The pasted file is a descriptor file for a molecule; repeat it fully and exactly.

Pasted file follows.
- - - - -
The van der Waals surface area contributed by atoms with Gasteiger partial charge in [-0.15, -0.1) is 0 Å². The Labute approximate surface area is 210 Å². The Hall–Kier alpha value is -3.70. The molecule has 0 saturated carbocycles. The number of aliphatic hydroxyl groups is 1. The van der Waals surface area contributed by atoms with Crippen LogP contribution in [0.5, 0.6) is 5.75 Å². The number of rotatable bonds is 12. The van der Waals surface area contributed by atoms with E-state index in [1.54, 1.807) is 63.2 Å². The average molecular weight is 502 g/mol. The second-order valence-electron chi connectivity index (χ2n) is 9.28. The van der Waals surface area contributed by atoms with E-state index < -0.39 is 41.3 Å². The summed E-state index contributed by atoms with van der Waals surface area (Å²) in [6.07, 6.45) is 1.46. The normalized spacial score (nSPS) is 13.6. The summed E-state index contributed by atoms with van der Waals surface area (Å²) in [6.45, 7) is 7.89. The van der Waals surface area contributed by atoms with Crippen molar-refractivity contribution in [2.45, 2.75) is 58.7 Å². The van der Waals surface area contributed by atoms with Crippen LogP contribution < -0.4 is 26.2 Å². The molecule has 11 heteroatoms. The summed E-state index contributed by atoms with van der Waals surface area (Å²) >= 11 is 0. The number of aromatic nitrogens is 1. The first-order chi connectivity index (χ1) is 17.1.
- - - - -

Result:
The van der Waals surface area contributed by atoms with Gasteiger partial charge in [-0.15, -0.1) is 0 Å². The Labute approximate surface area is 210 Å². The Hall–Kier alpha value is -3.70. The molecule has 0 saturated carbocycles. The number of aliphatic hydroxyl groups is 1. The van der Waals surface area contributed by atoms with Crippen LogP contribution in [0.5, 0.6) is 5.75 Å². The number of rotatable bonds is 12. The van der Waals surface area contributed by atoms with E-state index in [1.54, 1.807) is 63.2 Å². The average molecular weight is 502 g/mol. The second-order valence-electron chi connectivity index (χ2n) is 9.28. The van der Waals surface area contributed by atoms with E-state index < -0.39 is 41.3 Å². The summed E-state index contributed by atoms with van der Waals surface area (Å²) in [6.07, 6.45) is 1.46. The normalized spacial score (nSPS) is 13.6. The summed E-state index contributed by atoms with van der Waals surface area (Å²) in [6.45, 7) is 7.89. The van der Waals surface area contributed by atoms with Crippen molar-refractivity contribution in [2.45, 2.75) is 58.7 Å². The van der Waals surface area contributed by atoms with Crippen LogP contribution < -0.4 is 26.2 Å². The molecule has 11 heteroatoms. The summed E-state index contributed by atoms with van der Waals surface area (Å²) >= 11 is 0. The number of aromatic nitrogens is 1. The first-order chi connectivity index (χ1) is 17.1.